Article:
A teamwork guide sounds a bit like Tark's Forge of Combat.


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Weirdo wrote:
A teamwork guide sounds a bit like Tark's Forge of Combat.

That guide is too abstract and the roles do not have enough variety. The D&D 4th Edition roles of controller, defender, leader, and striker also come to mind, but they, too, don't have enough variety. Instead, we can define teamwork by what the characters can do for their fellow party members and what they need the other party members to do for them.

The Forge of Combat said, "Positioning is everything." How far a character should be from melee combat is a primary consideration. A typical wizard is squishy--he should never be in melee. A typical rogue is mercurial--he rushes into melee but soon has to rush out again. A typical fighter is frontline--he will be in melee. An archer, often a nontypical fighter, is backline--he works best out of melee but can handle melee if ambushed. Squishy characters need to be protected. Frontline characters do the protecting. A mercurial character needs some battlefield control or defensive buffing to be able to remain in melee. The backline characters are aloof from all this.

For example, let me simplify the interactions of the party in my Rise of the Runelords campaign, with two rogues, a battle oracle, a bard, an enchanter sorcerer, and a wizard. On the first round of combat, at high initiative, the two rogues would rush in to attack flatfooted enemies and the bard would start an Inspire Courage song and cast Haste. Later in that first round, the oracle would buff herself, the sorcerer would debuff an enemy, and the wizard, alas, would cast a fireball. On the next round, the rogues remained in melee, the oracle buffed herself again, both the bard and the sorcerer worked on debuffing, and the wizard cast a lower-level damage spell, such as Magic Missile. On the third round, the rogues withdrew to where they could protect the sorcerer and wizard, and the oracle stepped up and started killing opponents quickly.

The strength of the rogues was that they could deal massive damage to flatfooted and flanked opponents. They were strikers. Their weakness was their defenses. They could stay in melee for only two rounds. Fortunately, this complemented the weakness of the battle oracle, that she needed two rounds to buff herself to effective combat power. Rogue is considered a weak class, but in these circumstances, they earned their glory.

The wizard did not live up the his combat potential. The player was not tactical enough to control the battlefield with a well-placed Grease spell let alone a higher-level spell. His main role in the party was divination magic and utility magic outside of combat. The other players protected him during combat.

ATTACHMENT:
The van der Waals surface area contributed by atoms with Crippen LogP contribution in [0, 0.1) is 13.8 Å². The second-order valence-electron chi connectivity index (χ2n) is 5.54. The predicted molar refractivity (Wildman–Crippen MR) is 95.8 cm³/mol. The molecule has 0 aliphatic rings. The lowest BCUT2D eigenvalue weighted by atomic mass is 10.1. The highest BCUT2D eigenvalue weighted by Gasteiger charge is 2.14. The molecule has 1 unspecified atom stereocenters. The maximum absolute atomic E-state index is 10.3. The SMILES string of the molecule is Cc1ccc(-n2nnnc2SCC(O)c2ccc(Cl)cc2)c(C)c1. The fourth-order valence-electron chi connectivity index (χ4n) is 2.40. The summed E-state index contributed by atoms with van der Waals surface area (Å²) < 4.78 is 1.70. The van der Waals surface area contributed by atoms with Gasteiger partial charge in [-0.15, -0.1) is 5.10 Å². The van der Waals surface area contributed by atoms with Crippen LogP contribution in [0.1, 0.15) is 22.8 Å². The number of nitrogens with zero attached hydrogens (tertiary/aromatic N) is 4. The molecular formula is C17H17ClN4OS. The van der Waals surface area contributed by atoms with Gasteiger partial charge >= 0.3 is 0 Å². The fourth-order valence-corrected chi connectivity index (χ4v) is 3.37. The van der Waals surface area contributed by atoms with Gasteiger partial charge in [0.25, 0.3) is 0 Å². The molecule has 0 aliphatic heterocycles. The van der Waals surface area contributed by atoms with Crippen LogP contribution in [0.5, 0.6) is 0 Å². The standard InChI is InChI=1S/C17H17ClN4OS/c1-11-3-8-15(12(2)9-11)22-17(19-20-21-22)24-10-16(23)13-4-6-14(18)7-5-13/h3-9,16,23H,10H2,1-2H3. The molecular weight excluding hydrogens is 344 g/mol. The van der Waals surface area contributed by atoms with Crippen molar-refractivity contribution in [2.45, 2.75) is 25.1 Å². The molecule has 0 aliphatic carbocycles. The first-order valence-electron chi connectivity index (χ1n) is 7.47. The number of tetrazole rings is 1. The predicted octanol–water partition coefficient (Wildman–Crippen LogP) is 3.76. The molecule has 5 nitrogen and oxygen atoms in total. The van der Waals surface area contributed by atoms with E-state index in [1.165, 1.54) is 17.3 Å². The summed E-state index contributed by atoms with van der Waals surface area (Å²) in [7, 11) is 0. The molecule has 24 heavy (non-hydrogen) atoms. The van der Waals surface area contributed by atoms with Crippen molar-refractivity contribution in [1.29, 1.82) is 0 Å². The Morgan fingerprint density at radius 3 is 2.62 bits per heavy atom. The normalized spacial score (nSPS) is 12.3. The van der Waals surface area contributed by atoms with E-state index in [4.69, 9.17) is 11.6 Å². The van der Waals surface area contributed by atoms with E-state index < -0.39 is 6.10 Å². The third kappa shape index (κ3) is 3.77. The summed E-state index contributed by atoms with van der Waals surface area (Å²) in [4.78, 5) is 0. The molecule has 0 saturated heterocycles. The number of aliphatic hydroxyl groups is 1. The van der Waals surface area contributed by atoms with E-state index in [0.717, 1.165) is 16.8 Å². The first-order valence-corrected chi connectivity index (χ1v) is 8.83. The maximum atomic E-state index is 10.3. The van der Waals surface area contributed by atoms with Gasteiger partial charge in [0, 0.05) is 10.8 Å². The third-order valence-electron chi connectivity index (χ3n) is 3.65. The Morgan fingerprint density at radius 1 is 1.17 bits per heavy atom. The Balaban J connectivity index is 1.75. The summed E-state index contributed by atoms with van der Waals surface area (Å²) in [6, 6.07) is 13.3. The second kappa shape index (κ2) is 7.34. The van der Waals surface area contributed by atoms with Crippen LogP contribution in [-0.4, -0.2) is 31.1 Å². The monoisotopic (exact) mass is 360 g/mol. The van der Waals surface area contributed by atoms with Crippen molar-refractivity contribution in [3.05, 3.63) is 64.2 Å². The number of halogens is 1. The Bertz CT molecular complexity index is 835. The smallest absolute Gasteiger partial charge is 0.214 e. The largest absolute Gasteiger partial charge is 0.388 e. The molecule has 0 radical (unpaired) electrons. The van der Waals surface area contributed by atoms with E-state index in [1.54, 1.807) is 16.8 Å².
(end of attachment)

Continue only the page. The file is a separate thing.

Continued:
The sorcerer most resembled a generic psychic, so let me talk about a psychic's debuffing instead. (Disclaimer: I have never seen anyone play a psychic.) The extreme debuffs take foes out of combat, while the teamwork debuffs set foes up for defeat. Compare Sleep and Cause Fear. Sleep is extreme against a foe of the appropriate level. If the target fails the save, then the psychic himself could walk over and coup de grace the target. Such power has a price: a successful save nullifies the spell. Cause Fear benefits teamwork. If two foes are beating on the frontline martial character, then a successful Cause Fear evens the odds for a few rounds as the target runs away, and an unsuccessful Cause Fear evens the odds for one round as the target becomes too shaken to hit. In both cases, helping an overwhelmed frontliner is the reason to cast the spell. If the frontliner had only one foe, the psychic would cast a different spell for a different purpose, such as casting Vanish on the rogue. Tactics are more difficult than power.

Debuffs protect the martial characters and make their job easier. Buffs enhance the martial characters and make their job easier. That is the teamwork for a psychic.


Based upon my own attempts to go through and evaluate spells with out of combat utility, I'd have to say that it's a lot of work, even going through only a single class's spell list, so I can see why most people, when making a guide, would only call out some of the highlights.

If you want to make a guide, more power to you, just be aware that the easiest part will most likely be the philosophy and overview component.

Especially since so much of the best utility spells are open-ended and benefit from the use of lateral and creative thinking.


Mathmuse's logic on teamwork and the needs/capabilities of the party literally just became THE write up on utility casters.